1:1 Border 2010 ink-jet print, tyre-prints from cross-border traffic
126 x 144 cm
This section of print is the result of enlarging a Google satellite photograph of the actual border-line between Zimbabwe and South Africa, demarcated in red, to a scale of 1:1 with the reality on the ground. The border cuts through the middle of the Limpopo River and bisects two bridges spanning the river at Beitbridge. At the point where the border-line crosses the bridges these large-scale prints were laid out to correspond with their correct geographical locations. So that if someone were to look at the prints in situ from the Google satellite, they would appear invisible. At this scale each pixel on the original image was increased to about 20 cm in size on the print. Cross-border traffic left its marks on the final work.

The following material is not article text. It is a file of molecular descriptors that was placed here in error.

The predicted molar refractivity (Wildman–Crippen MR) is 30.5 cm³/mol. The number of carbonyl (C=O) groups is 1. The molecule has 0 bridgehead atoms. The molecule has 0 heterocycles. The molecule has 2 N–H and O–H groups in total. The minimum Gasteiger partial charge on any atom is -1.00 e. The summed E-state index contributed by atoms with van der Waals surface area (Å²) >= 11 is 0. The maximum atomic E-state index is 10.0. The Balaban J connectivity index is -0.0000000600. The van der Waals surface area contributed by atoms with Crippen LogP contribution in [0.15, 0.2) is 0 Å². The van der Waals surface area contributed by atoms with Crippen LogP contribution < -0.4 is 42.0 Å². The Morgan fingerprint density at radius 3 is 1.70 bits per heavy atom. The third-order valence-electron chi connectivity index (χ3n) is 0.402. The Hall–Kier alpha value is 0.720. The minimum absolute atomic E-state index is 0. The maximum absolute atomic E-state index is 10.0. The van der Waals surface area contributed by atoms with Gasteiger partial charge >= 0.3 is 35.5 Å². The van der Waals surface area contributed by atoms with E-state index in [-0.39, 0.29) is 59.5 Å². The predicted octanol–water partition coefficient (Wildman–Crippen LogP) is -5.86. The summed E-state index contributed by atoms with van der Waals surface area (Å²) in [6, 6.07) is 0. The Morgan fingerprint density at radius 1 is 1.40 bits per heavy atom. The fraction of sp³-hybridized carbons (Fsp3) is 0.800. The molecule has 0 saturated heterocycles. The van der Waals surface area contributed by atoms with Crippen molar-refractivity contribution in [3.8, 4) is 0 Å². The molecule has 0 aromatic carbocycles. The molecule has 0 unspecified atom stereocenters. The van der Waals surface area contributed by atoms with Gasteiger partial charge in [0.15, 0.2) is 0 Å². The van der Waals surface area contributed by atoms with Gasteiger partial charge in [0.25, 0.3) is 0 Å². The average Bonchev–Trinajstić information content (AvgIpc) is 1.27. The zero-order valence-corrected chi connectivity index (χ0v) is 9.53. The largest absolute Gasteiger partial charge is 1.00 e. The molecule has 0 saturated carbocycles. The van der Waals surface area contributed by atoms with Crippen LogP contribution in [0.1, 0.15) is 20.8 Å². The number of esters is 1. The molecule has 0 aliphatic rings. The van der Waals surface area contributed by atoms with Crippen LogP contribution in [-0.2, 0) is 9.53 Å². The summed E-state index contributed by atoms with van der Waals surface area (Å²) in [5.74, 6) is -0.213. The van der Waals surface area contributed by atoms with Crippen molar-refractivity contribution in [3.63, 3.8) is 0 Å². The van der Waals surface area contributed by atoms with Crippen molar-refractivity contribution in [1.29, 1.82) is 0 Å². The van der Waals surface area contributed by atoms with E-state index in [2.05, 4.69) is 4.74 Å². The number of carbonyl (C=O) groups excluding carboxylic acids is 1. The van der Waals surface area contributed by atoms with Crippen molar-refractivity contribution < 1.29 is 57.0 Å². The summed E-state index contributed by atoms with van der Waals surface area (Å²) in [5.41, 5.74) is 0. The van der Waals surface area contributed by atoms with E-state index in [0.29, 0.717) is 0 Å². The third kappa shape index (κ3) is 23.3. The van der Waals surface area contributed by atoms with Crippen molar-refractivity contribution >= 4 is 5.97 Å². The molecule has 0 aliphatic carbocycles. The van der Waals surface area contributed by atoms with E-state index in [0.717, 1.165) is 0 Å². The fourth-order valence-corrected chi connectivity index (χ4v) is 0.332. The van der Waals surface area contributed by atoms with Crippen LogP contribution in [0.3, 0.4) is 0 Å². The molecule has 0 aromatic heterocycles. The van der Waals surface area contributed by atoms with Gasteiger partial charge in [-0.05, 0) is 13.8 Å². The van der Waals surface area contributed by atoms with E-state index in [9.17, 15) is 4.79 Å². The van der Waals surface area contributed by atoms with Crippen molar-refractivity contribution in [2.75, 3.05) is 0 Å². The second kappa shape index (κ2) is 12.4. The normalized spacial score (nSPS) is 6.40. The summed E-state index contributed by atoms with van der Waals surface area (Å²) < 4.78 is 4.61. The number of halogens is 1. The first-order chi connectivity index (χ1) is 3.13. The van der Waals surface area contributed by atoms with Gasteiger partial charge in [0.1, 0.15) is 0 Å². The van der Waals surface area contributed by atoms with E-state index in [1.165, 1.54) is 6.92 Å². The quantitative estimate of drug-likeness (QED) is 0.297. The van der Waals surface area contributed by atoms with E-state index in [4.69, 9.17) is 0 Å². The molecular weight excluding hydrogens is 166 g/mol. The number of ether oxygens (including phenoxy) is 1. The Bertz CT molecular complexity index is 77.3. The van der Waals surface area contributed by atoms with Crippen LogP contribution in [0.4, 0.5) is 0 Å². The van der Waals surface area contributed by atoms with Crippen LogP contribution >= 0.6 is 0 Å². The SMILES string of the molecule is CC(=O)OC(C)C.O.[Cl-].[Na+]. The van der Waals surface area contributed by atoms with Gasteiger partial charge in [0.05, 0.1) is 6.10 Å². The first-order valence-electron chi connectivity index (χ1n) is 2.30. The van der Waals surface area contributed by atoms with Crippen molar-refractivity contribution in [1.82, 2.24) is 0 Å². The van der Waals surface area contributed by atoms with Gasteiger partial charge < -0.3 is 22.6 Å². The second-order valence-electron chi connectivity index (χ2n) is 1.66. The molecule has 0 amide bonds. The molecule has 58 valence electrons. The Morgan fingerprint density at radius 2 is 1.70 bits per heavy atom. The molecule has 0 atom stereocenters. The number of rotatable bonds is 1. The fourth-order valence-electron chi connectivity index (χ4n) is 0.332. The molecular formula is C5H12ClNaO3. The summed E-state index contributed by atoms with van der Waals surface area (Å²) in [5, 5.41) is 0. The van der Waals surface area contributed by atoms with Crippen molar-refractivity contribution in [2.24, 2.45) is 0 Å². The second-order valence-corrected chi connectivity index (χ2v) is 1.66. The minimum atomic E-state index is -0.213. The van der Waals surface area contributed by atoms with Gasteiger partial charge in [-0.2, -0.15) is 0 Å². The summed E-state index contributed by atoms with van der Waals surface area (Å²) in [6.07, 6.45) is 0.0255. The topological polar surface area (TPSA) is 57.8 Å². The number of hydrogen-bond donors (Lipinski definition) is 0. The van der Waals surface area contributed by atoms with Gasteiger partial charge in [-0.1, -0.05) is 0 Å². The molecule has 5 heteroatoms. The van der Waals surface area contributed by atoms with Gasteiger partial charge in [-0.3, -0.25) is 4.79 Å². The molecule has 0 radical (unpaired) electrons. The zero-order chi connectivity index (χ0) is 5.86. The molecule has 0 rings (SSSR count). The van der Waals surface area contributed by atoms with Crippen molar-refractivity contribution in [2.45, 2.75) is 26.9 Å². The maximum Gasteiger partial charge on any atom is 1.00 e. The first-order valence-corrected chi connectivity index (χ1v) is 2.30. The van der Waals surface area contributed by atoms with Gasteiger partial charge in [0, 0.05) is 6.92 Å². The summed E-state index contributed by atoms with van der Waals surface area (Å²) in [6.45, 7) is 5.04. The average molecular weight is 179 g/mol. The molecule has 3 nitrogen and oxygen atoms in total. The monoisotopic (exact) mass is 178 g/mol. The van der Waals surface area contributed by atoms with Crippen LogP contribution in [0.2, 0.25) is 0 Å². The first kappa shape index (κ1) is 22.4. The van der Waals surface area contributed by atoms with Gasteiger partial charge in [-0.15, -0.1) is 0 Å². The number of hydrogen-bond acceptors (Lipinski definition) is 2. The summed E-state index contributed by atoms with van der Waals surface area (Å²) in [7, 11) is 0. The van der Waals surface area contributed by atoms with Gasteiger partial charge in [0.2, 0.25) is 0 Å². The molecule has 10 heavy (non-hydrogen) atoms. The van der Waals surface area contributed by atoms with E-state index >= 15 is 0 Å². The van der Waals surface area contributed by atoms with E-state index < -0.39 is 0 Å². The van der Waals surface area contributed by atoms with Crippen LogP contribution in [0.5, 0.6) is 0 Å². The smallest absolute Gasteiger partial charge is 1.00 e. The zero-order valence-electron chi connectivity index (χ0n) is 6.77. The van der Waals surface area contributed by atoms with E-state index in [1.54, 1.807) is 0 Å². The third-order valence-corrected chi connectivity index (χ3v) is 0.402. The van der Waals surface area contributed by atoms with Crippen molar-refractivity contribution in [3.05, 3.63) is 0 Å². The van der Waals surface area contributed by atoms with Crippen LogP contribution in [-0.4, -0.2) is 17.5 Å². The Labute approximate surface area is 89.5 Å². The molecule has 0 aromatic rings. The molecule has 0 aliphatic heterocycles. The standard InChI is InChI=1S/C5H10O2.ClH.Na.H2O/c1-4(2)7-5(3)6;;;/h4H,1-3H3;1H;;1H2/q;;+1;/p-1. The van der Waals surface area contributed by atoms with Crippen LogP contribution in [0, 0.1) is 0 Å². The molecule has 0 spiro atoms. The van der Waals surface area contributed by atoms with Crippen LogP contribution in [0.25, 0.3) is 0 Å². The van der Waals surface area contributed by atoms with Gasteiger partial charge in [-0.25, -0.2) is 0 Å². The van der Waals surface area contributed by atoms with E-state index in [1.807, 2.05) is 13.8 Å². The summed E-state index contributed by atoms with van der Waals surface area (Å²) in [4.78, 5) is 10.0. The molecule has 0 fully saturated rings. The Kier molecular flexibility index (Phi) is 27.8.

The idea comes from Jorge Luis Borge’s idea of 1:1 maps in his story ‘On Exactitute in Science’, which describes an empire whose cartographic skills had developed to the point that only full-scale maps would suffice. This story, in turn derives from English writer Lewis Caroll’s Sylvie and Bruno Concluded in which a map had a scale of a mile to a mile, and it is noted “we now use the country itself as its own map, and I assure you, it does nearly as well.”
[Thanks to Rodan Kane Hart and Steph Venter]
Google Satellite image showing the border bisecting the two bridges at the Beitbridge border between Zimbabwe and South Africa
One of the prints in situ. The print was torn by passing traffic.
image by Steph Venter